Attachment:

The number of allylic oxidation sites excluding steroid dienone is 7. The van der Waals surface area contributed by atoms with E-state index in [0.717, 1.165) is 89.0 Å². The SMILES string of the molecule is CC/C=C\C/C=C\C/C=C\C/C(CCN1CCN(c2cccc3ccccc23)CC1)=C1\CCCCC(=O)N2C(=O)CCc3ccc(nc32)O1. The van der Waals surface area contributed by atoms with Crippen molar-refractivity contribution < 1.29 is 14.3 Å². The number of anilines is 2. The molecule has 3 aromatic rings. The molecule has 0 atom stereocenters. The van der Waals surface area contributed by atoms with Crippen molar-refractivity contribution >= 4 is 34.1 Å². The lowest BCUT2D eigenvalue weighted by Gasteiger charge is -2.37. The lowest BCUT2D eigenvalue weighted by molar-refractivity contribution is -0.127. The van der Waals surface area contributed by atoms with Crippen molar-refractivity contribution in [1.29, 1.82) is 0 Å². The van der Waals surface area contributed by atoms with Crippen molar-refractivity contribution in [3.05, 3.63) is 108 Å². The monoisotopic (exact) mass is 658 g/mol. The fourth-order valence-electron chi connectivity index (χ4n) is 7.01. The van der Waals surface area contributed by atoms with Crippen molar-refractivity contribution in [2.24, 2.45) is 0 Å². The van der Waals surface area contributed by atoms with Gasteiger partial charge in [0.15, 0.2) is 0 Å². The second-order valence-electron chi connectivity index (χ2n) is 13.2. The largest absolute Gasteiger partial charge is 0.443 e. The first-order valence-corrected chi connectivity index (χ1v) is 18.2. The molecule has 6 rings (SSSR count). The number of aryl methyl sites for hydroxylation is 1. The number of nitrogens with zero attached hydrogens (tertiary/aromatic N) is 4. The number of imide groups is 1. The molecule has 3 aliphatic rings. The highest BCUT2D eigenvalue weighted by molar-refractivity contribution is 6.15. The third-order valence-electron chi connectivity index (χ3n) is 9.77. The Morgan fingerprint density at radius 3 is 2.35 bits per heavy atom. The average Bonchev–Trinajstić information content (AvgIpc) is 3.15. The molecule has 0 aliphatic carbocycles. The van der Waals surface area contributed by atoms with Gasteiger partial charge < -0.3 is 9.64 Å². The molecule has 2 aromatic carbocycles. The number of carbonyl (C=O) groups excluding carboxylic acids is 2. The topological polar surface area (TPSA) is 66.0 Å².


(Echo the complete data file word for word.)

The number of allylic oxidation sites excluding steroid dienone is 7. The van der Waals surface area contributed by atoms with E-state index in [0.717, 1.165) is 89.0 Å². The SMILES string of the molecule is CC/C=C\C/C=C\C/C=C\C/C(CCN1CCN(c2cccc3ccccc23)CC1)=C1\CCCCC(=O)N2C(=O)CCc3ccc(nc32)O1. The van der Waals surface area contributed by atoms with Crippen molar-refractivity contribution < 1.29 is 14.3 Å². The number of anilines is 2. The molecule has 3 aromatic rings. The molecule has 0 atom stereocenters. The van der Waals surface area contributed by atoms with Crippen molar-refractivity contribution >= 4 is 34.1 Å². The lowest BCUT2D eigenvalue weighted by Gasteiger charge is -2.37. The lowest BCUT2D eigenvalue weighted by molar-refractivity contribution is -0.127. The van der Waals surface area contributed by atoms with Crippen molar-refractivity contribution in [1.29, 1.82) is 0 Å². The van der Waals surface area contributed by atoms with Crippen molar-refractivity contribution in [3.05, 3.63) is 108 Å². The monoisotopic (exact) mass is 658 g/mol. The fourth-order valence-electron chi connectivity index (χ4n) is 7.01. The van der Waals surface area contributed by atoms with Crippen molar-refractivity contribution in [2.24, 2.45) is 0 Å². The van der Waals surface area contributed by atoms with Gasteiger partial charge in [0.15, 0.2) is 0 Å². The second-order valence-electron chi connectivity index (χ2n) is 13.2. The largest absolute Gasteiger partial charge is 0.443 e. The first-order valence-corrected chi connectivity index (χ1v) is 18.2. The molecule has 6 rings (SSSR count). The number of aryl methyl sites for hydroxylation is 1. The number of nitrogens with zero attached hydrogens (tertiary/aromatic N) is 4. The number of imide groups is 1. The molecule has 3 aliphatic rings. The highest BCUT2D eigenvalue weighted by molar-refractivity contribution is 6.15. The third-order valence-electron chi connectivity index (χ3n) is 9.77. The Morgan fingerprint density at radius 3 is 2.35 bits per heavy atom. The average Bonchev–Trinajstić information content (AvgIpc) is 3.15. The molecule has 0 aliphatic carbocycles. The van der Waals surface area contributed by atoms with Gasteiger partial charge < -0.3 is 9.64 Å². The molecule has 2 aromatic carbocycles. The number of carbonyl (C=O) groups excluding carboxylic acids is 2. The topological polar surface area (TPSA) is 66.0 Å².